• Jenni Beth

Must Have: 5oo4's Classic One-Piece Swimsuit

Updated: Sep 15

Okay. So swim is one of my favorite fabrics to sew! I get to spring, and I seriously can't stop myself from sewing up all the swim! Plus this year, I've been testing up swim patterns. First 5oo4's Malia shorts and then 5oo4's Bethany shorts. I can't even tell you which one I like the best! But I needed a suit to photograph with them. So I decided to sew up a one-piece that I never got to last summer: 5oo4's Classic One-Piece Swimsuit for Women.

Let me back up and tell you a little bit about this suit. It is a basic one-piece. It has a high or low back, high or low front, high or low legs, and an optional keyhole. The child's version has a high or low back, but no keyhole or different front. Both the adult and the child version have a peplum skirt option that you can include if you want. But that's not the awesome thing. The awesome thing is that there's a whole class to go with it. If you purchase the class option here: 5oo4 Swim Workshop. It is a class about sewing a swimsuit, but it's also so much more than that! It has 15 modules and includes videos for both the women's and kids' swimsuits. It teaches you tips and trick for sewing with swim fabric for the first time. It gives you so many more options than are suggested in the pattern (want to skip the lining or use clear elastic instead or colorblock?) It includes 4 pattern hacks and walks you through how to do countless more. And there is a private facebook group where you can get specialized help on fitting your own body. So fun!!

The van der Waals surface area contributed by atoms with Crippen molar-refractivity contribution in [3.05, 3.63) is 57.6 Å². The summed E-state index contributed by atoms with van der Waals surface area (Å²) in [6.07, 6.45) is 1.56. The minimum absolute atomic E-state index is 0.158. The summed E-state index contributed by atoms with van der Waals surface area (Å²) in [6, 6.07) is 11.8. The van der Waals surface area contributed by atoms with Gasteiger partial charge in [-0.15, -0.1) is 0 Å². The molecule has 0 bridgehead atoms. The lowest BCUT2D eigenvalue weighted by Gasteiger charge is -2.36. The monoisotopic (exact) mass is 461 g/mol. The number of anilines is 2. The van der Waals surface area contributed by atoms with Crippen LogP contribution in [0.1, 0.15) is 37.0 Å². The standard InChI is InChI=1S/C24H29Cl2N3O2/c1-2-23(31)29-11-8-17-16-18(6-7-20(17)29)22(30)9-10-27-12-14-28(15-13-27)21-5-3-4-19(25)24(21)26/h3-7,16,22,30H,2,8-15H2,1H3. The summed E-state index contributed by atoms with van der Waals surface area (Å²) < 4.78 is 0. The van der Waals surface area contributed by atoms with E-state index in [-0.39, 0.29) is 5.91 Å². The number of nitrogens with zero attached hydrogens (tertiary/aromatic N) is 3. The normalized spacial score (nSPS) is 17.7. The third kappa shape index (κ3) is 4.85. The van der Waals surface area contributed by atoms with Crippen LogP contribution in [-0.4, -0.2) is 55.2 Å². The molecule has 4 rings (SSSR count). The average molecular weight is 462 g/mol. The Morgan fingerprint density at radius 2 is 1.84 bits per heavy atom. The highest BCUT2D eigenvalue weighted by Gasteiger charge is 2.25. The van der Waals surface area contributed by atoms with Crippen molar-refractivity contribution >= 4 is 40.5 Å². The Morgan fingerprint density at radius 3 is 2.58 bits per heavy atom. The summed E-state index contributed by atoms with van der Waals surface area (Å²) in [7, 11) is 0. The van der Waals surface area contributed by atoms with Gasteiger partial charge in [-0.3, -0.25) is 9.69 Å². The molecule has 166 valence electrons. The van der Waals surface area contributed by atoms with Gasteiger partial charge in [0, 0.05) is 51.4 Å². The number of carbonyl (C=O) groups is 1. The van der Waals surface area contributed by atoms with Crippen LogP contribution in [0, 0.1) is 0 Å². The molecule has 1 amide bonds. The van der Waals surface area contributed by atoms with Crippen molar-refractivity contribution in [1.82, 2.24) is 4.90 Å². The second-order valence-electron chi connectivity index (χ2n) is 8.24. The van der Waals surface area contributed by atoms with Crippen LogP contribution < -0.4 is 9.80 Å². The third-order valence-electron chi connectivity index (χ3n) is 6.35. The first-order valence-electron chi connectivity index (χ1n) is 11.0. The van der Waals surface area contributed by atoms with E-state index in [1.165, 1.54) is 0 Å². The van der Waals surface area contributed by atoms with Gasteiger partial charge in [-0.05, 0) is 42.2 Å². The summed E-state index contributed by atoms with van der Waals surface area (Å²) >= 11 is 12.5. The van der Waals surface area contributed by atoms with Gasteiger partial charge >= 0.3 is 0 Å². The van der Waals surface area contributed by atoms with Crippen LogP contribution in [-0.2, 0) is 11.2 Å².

I watched the swim workshop last year when the pattern first came out. And I watched it again this year when I was sewing up the women's pattern. It's just that good!! These particular suits are the high back/high front/low leg, because I wanted something that would be functional in the water for actual swimming, and I wanted this awesome fabric from Boho Fabrics to shine through!! (Isn't it so pretty!!)


Sewing it up:


The first thing you need to know about this make is what a muslin is. And about my love/hate relationship with muslins. A muslin is a test garment made from a similar fabric that you make first to make sure you get the fit spot-on before you cut into your pretty fabric. I absolutely love the idea of muslins. And I 100% expect the garment to fit correctly the first time. As any good sewist will tell you, this is unrealistic, as everybody's body is different, and a pattern cannot take all of those differences into account. You have to do it yourself. But I am eternally optimistic. So I assume that most (all?) of my sews will work out. I don't ever sew them the "cheater" muslin way where you just baste the most important pieces together to assess fit and then move onto the nice fabric. Nope. I do all the pieces and all the parts for my muslin. And I cross my fingers and hope I will get to wear it even though it's a test garment. This philosophy is called trying to make a wearable muslin.